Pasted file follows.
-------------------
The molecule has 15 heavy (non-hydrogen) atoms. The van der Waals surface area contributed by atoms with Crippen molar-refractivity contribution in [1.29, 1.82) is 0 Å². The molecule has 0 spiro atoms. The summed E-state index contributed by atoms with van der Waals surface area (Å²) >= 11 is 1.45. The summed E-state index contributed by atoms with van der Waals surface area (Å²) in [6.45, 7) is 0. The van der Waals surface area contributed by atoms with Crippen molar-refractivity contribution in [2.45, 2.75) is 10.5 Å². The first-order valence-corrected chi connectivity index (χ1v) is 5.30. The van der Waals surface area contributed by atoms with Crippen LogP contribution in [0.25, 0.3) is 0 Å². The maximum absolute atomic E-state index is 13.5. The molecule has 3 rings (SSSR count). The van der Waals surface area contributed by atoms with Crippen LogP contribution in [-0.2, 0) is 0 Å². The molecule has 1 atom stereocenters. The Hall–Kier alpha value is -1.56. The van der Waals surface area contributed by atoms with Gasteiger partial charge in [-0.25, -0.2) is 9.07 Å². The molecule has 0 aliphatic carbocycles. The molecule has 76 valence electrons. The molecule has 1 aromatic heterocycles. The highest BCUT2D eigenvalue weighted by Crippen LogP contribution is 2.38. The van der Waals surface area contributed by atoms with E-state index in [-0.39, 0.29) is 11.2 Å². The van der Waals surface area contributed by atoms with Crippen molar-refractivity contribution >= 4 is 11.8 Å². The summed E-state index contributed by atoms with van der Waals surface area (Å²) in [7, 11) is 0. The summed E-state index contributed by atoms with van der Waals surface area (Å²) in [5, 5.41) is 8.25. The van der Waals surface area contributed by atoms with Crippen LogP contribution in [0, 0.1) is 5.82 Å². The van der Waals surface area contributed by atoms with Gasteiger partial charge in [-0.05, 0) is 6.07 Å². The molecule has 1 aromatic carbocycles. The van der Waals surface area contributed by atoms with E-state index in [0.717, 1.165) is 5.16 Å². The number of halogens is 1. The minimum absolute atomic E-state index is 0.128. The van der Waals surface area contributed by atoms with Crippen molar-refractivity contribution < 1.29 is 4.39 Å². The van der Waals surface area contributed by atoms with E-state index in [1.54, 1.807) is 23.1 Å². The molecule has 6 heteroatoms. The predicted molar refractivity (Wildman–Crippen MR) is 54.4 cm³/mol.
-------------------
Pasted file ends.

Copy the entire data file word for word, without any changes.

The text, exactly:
The molecule has 15 heavy (non-hydrogen) atoms. The van der Waals surface area contributed by atoms with Crippen molar-refractivity contribution in [1.29, 1.82) is 0 Å². The molecule has 0 spiro atoms. The summed E-state index contributed by atoms with van der Waals surface area (Å²) >= 11 is 1.45. The summed E-state index contributed by atoms with van der Waals surface area (Å²) in [6.45, 7) is 0. The van der Waals surface area contributed by atoms with Crippen molar-refractivity contribution in [2.45, 2.75) is 10.5 Å². The first-order valence-corrected chi connectivity index (χ1v) is 5.30. The van der Waals surface area contributed by atoms with Crippen LogP contribution in [0.25, 0.3) is 0 Å². The maximum absolute atomic E-state index is 13.5. The molecule has 3 rings (SSSR count). The van der Waals surface area contributed by atoms with Crippen LogP contribution in [-0.2, 0) is 0 Å². The molecule has 1 atom stereocenters. The Hall–Kier alpha value is -1.56. The van der Waals surface area contributed by atoms with Gasteiger partial charge in [-0.25, -0.2) is 9.07 Å². The molecule has 0 aliphatic carbocycles. The molecule has 76 valence electrons. The molecule has 1 aromatic heterocycles. The highest BCUT2D eigenvalue weighted by Crippen LogP contribution is 2.38. The van der Waals surface area contributed by atoms with E-state index in [-0.39, 0.29) is 11.2 Å². The van der Waals surface area contributed by atoms with Crippen molar-refractivity contribution >= 4 is 11.8 Å². The summed E-state index contributed by atoms with van der Waals surface area (Å²) in [7, 11) is 0. The summed E-state index contributed by atoms with van der Waals surface area (Å²) in [5, 5.41) is 8.25. The van der Waals surface area contributed by atoms with Crippen LogP contribution in [0, 0.1) is 5.82 Å². The van der Waals surface area contributed by atoms with Gasteiger partial charge in [-0.05, 0) is 6.07 Å². The molecule has 1 aromatic carbocycles. The van der Waals surface area contributed by atoms with E-state index in [0.717, 1.165) is 5.16 Å². The number of halogens is 1. The minimum absolute atomic E-state index is 0.128. The van der Waals surface area contributed by atoms with Crippen molar-refractivity contribution < 1.29 is 4.39 Å². The van der Waals surface area contributed by atoms with E-state index in [1.54, 1.807) is 23.1 Å². The molecule has 6 heteroatoms. The predicted molar refractivity (Wildman–Crippen MR) is 54.4 cm³/mol.